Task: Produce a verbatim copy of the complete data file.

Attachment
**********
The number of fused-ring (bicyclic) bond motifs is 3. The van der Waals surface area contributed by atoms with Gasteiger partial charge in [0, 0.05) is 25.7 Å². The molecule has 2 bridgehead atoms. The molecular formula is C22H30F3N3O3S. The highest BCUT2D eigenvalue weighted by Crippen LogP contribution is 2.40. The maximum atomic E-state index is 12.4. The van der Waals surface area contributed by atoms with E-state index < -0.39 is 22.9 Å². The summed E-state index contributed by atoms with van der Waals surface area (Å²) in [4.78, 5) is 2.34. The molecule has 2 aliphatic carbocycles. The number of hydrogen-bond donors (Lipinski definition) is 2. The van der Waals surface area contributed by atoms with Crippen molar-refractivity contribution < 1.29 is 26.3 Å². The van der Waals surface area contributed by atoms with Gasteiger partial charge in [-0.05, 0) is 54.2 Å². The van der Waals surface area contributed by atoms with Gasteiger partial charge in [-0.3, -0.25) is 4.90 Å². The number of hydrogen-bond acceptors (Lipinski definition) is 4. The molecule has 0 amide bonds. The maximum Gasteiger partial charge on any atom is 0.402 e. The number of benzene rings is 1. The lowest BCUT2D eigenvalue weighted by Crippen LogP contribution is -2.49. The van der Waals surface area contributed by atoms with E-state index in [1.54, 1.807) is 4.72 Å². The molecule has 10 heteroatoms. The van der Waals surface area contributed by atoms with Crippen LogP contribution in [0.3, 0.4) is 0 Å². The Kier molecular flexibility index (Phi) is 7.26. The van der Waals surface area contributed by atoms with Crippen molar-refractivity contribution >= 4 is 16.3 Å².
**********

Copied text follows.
The number of fused-ring (bicyclic) bond motifs is 3. The van der Waals surface area contributed by atoms with Gasteiger partial charge in [0, 0.05) is 25.7 Å². The molecule has 2 bridgehead atoms. The molecular formula is C22H30F3N3O3S. The highest BCUT2D eigenvalue weighted by Crippen LogP contribution is 2.40. The maximum atomic E-state index is 12.4. The van der Waals surface area contributed by atoms with E-state index < -0.39 is 22.9 Å². The summed E-state index contributed by atoms with van der Waals surface area (Å²) in [4.78, 5) is 2.34. The molecule has 2 aliphatic carbocycles. The number of hydrogen-bond donors (Lipinski definition) is 2. The van der Waals surface area contributed by atoms with Crippen molar-refractivity contribution < 1.29 is 26.3 Å². The van der Waals surface area contributed by atoms with Gasteiger partial charge in [-0.05, 0) is 54.2 Å². The van der Waals surface area contributed by atoms with Gasteiger partial charge in [-0.3, -0.25) is 4.90 Å². The number of hydrogen-bond acceptors (Lipinski definition) is 4. The molecule has 0 amide bonds. The maximum Gasteiger partial charge on any atom is 0.402 e. The number of benzene rings is 1. The lowest BCUT2D eigenvalue weighted by Crippen LogP contribution is -2.49. The van der Waals surface area contributed by atoms with E-state index in [1.54, 1.807) is 4.72 Å². The molecule has 10 heteroatoms. The van der Waals surface area contributed by atoms with Crippen LogP contribution in [0.3, 0.4) is 0 Å². The Kier molecular flexibility index (Phi) is 7.26. The van der Waals surface area contributed by atoms with Crippen molar-refractivity contribution >= 4 is 16.3 Å².